Support the Department of Egypt and Sudan

The Department of Egypt and Sudan at the British Museum houses an important collection of objects which illustrate every aspect of the cultures of the Nile Valley and adjacent desert regions, from around 10,000 BC until the 15th century AD.

The department undertakes an intensive programme of research on Egypt and Nubia, making that knowledge available to a range of audiences, from schoolchildren to specialists. The six Egyptian galleries are the most visited in the British Museum, with displays on funerary archaeology and mummies, Egyptian sculpture, Egypt and Nubia, and Early Egypt. Egyptian objects are also displayed in the Enlightenment Gallery, the John Addis Gallery of the Islamic world and the Citi Money Gallery.

Five fundraising priorities

Redisplaying Egyptian sculpture

The collection of statuary and decorated architecture from pharaonic Egypt is unrivalled and includes iconic monuments such as the Rosetta Stone and the Younger Memnon, a 7-tonne colossal statue of Ramesses II. The redisplay of the ground floor sculpture gallery will offer visitors a journey through ancient temples and cemeteries to explore the religious beliefs and technologies that lie behind the creation of these artworks.

Cataloguing and the online collection database

The Museum’s online collection database is a resource without parallel, but over 80% of the objects are not photographed, severely reducing the usefulness of the database to scholars who cannot visit London. Additional staffing is needed to undertake a systematic programme of photography and documentation, which can be made available online. This would result in the Egyptian collection being truly available to anyone, anywhere in the world, particularly scholars and other audiences in Egypt.

Excavations in the Nile Valley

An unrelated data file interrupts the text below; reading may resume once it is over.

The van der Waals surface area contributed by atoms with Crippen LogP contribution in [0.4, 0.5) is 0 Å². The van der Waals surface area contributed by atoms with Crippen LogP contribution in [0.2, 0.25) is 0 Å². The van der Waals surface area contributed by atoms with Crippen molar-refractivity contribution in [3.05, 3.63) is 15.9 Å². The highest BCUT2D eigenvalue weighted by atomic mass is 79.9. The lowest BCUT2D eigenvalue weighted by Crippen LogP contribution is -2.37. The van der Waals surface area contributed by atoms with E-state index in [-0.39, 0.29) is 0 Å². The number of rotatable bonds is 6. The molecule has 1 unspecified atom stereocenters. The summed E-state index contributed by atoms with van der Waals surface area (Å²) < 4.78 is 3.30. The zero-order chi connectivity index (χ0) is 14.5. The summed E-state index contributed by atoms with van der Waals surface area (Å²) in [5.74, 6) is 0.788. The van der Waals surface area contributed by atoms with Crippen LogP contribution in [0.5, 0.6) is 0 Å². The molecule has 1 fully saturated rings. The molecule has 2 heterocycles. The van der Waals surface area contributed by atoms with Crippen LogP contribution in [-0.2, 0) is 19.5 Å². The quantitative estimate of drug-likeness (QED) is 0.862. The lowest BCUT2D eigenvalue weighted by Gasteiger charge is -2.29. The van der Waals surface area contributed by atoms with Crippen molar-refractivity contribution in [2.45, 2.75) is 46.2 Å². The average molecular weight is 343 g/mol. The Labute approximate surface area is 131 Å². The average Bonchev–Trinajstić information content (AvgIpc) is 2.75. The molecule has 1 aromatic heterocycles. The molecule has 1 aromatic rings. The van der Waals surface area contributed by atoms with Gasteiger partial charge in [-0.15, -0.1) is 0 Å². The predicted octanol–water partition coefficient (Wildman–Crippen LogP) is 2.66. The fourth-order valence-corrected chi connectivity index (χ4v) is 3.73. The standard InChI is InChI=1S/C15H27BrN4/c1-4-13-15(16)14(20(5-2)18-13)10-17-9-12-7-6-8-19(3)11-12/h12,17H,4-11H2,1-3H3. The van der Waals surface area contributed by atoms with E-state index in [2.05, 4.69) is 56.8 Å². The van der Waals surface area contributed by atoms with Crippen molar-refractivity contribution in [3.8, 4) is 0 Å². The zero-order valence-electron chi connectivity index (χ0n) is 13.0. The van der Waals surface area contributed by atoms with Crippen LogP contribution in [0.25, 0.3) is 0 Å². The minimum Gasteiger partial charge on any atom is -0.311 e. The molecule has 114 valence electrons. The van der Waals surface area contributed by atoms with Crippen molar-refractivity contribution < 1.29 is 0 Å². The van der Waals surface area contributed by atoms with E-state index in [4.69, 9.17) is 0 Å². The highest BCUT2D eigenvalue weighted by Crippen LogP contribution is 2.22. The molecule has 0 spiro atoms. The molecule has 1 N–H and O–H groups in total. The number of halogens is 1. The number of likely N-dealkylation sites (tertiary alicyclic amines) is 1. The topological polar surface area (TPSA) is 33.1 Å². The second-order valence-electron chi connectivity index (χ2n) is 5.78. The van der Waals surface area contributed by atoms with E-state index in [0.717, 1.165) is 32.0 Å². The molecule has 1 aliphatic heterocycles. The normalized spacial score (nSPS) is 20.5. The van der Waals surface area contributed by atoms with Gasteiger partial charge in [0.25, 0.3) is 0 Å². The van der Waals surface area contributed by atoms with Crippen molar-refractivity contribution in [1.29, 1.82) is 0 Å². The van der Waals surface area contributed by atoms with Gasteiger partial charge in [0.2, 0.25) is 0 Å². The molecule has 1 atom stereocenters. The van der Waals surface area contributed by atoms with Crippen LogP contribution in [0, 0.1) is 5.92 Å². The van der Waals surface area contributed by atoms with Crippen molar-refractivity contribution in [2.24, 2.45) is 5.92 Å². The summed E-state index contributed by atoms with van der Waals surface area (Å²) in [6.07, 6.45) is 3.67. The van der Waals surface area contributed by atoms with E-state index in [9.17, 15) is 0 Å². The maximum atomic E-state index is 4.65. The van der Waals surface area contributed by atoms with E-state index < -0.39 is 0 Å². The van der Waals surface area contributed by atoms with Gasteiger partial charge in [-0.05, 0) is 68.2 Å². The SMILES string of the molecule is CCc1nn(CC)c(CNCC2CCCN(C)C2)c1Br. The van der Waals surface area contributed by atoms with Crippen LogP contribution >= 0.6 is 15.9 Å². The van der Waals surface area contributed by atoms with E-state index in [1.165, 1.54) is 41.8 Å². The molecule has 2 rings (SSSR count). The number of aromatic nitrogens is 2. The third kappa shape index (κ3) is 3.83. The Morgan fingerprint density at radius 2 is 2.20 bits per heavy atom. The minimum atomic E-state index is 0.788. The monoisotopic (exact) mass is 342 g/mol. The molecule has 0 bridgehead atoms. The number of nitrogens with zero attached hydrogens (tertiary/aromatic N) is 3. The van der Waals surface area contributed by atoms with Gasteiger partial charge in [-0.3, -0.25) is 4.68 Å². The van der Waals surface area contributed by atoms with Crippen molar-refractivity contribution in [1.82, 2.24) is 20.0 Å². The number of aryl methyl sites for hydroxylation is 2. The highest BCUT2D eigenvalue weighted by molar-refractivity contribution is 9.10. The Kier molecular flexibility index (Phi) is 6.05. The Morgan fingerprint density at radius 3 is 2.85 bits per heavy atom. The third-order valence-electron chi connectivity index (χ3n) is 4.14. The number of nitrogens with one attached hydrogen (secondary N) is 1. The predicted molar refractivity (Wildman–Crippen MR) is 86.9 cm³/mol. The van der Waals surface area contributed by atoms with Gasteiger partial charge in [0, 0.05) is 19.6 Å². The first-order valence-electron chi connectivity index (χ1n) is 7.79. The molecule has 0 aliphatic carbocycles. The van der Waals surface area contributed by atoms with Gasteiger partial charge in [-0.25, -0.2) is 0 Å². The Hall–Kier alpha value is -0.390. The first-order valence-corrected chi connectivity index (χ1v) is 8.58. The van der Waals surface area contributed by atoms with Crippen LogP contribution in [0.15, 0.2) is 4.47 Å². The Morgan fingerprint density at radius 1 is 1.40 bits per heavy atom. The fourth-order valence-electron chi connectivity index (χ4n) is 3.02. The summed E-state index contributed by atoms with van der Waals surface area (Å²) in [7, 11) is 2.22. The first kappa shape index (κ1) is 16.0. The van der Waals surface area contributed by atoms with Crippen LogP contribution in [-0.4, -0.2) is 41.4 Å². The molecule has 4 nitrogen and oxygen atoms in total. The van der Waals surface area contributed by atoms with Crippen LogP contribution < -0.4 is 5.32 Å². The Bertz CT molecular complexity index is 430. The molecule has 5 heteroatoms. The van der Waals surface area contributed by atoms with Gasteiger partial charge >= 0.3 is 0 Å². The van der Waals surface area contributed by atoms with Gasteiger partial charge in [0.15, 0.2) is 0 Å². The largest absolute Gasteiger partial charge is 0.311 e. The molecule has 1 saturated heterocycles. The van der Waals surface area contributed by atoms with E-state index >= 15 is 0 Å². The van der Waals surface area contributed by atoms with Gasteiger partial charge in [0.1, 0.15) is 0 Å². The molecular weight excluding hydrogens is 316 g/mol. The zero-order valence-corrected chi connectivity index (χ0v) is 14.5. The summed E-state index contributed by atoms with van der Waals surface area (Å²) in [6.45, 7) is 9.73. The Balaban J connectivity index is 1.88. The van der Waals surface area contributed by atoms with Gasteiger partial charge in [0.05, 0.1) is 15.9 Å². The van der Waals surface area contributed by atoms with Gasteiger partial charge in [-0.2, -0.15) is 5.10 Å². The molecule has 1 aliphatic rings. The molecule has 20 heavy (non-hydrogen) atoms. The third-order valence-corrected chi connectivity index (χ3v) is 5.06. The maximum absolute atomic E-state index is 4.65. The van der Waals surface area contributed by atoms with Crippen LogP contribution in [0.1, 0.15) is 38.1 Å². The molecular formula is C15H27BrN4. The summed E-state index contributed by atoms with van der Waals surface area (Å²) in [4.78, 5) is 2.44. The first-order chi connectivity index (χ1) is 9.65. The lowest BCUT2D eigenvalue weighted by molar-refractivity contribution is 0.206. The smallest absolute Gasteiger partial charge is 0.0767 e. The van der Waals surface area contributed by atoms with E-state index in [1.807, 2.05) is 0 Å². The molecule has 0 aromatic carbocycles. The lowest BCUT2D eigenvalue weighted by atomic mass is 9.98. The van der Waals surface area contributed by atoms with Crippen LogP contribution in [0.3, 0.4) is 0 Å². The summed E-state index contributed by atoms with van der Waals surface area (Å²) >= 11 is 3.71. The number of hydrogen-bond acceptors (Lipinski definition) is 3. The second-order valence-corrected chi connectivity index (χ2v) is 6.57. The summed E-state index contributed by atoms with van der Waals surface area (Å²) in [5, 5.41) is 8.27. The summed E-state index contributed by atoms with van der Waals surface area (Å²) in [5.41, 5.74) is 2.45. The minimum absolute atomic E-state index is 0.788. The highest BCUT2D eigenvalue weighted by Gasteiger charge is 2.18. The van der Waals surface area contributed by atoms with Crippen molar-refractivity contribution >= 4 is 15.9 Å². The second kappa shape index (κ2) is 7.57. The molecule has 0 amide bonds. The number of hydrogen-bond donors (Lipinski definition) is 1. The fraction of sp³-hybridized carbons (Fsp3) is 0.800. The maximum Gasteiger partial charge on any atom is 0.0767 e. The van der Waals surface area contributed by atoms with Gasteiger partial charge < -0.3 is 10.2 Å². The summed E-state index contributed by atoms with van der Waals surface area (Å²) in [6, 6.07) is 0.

The department is renowned for its fieldwork and research in Egypt and Sudan. Over the last decade, particularly important advances have been made in our understanding of the nature of urban life, ethnicity, and the interaction between peoples from different cultures and faiths within the Nile Valley. All fieldwork includes training for young Egyptian and Sudanese archaeologists and scholars, and allows us to place the existing collection within the framework of the latest research.

Mummy research and bioarchaeology

The Museum’s collection of human and animal mummies is unparalleled. A systematic approach to non-invasive analyses and research of these remains is currently transforming our understanding of life in the ancient Nile Valley. The latest dual energy CT scanners have been used to research eight mummies and uncover valuable information on ancient life, death, health and disease. There are 95 additional mummies in the collection that would benefit from this analysis, unlocking further untold secrets for scholarly analysis and research.

Collecting 20th- and 21st-century Egypt

The material world is increasingly homogenised by mass production and international trade, so identifying what is distinctively Egyptian is one of the more challenging tasks that the department now faces as it attempts to collect objects today that will tell the story of Egypt in the 20th and 21st centuries.

How you can help

The Museum aims to make its Egypt and Sudan collections as widely available as possible. Your support will really help us to achieve our goals.

  • £35,000 will enable the department to hire a full-time curator for one year to specialise in Egypt of the late Period (c. 700–343 BC) – a time of intense cultural interaction with Persia, Assyria, Nubia and Greece, and the development of a new writing system (demotic).
  • £30,000 will create a position to photograph and catalogue 2,500 objects in the collection, thus making more of the collection accessible to the public through the online database.
  • £10,000 would fund a fieldwork season at Elkab, where specialists in the department are documenting, researching and conserving decorated tomb chapels of the mid-2nd millennium BC.
  • £5,000 will fund a three-month post-doctoral fellowship to research and enhance our understanding of the collection, while also developing the skillset and experience of a promising young scholar.
  • £4,000 will fund the scanning and virtual unwrapping of one mummy in the collection.
  • £3,000 would fund editing work for an issue of British Museum Studies in Ancient Egypt and Sudan, a biannual academic journal, available free online.
  • £2,000 would purchase a high performance computer capable of processing high spec graphics that enable curators to view mummy visualisations.
  • £1,000 or more will allow the Modern Egypt Acquisition Fund to grow so that it can purchase important contemporary works for the collection.

If you wish to support us in our aims, please contact the Development Department +44 (0)20 7323 8421 or